Python Language How Indentation is Parsed

Example

Whitespace is handled by the lexical analyzer before being parsed.

The lexical analyzer uses a stack to store indentation levels. At the beginning, the stack contains just the value 0, which is the leftmost position. Whenever a nested block begins, the new indentation level is pushed on the stack, and an "INDENT" token is inserted into the token stream which is passed to the parser. There can never be more than one "INDENT" token in a row (IndentationError).

When a line is encountered with a smaller indentation level, values are popped from the stack until a value is on top which is equal to the new indentation level (if none is found, a syntax error occurs). For each value popped, a "DEDENT" token is generated. Obviously, there can be multiple "DEDENT" tokens in a row.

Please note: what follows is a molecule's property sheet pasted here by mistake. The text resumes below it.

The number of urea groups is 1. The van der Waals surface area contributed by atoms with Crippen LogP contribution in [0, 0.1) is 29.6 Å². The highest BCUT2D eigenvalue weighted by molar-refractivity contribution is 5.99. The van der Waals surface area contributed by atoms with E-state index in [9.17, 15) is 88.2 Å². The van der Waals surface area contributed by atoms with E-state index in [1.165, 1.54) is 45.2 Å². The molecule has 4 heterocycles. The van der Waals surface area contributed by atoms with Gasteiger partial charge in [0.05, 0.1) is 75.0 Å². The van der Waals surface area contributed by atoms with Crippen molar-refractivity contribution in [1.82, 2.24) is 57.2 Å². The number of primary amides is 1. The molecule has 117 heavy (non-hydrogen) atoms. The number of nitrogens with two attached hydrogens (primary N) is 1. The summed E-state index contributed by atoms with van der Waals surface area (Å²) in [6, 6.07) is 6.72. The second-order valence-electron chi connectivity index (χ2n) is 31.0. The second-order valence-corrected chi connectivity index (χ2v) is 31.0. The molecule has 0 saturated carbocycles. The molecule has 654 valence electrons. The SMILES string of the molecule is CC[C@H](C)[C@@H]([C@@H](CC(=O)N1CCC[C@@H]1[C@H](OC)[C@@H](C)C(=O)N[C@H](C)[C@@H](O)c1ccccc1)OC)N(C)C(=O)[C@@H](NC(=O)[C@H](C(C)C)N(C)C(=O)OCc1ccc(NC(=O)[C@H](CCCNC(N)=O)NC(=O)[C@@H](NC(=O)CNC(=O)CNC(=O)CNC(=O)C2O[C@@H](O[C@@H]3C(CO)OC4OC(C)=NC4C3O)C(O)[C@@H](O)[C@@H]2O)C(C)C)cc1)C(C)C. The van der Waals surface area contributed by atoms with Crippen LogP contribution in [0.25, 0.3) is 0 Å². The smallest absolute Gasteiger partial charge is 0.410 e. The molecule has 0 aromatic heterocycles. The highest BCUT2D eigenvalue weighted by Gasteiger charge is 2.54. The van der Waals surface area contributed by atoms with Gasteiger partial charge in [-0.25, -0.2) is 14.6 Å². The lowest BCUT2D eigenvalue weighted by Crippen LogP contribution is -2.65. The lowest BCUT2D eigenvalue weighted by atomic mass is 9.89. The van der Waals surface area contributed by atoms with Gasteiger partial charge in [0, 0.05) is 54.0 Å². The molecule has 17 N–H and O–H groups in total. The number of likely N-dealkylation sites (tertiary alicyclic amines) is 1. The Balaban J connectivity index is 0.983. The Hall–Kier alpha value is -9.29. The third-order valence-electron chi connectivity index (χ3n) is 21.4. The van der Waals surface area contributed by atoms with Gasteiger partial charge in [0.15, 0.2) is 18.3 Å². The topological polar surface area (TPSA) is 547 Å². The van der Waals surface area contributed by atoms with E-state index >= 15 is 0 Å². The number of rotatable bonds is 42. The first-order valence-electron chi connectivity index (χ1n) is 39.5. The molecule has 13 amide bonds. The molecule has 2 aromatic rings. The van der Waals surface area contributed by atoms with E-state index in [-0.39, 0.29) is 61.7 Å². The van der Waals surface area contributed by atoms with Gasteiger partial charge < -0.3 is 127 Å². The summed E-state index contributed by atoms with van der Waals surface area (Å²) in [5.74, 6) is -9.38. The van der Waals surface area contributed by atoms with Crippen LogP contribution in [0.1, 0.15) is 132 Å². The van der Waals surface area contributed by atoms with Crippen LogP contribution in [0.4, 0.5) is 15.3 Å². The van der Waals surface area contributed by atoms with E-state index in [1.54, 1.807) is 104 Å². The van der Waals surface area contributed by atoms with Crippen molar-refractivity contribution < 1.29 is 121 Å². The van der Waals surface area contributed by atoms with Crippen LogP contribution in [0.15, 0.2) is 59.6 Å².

The lexical analyzer skips empty lines (those containing only whitespace and possibly comments), and will never generate either "INDENT" or "DEDENT" tokens for them.

At the end of the source code, "DEDENT" tokens are generated for each indentation level left on the stack, until just the 0 is left.

For example:

if foo:
    if bar:
        x = 42
else:
    print foo

is analyzed as:

<if> <foo> <:>                    [0]
<INDENT> <if> <bar> <:>           [0, 4]
<INDENT> <x> <=> <42>             [0, 4, 8]
<DEDENT> <DEDENT> <else> <:>      [0]
<INDENT> <print> <foo>            [0, 2]
<DEDENT> 

The parser than handles the "INDENT" and "DEDENT" tokens as block delimiters.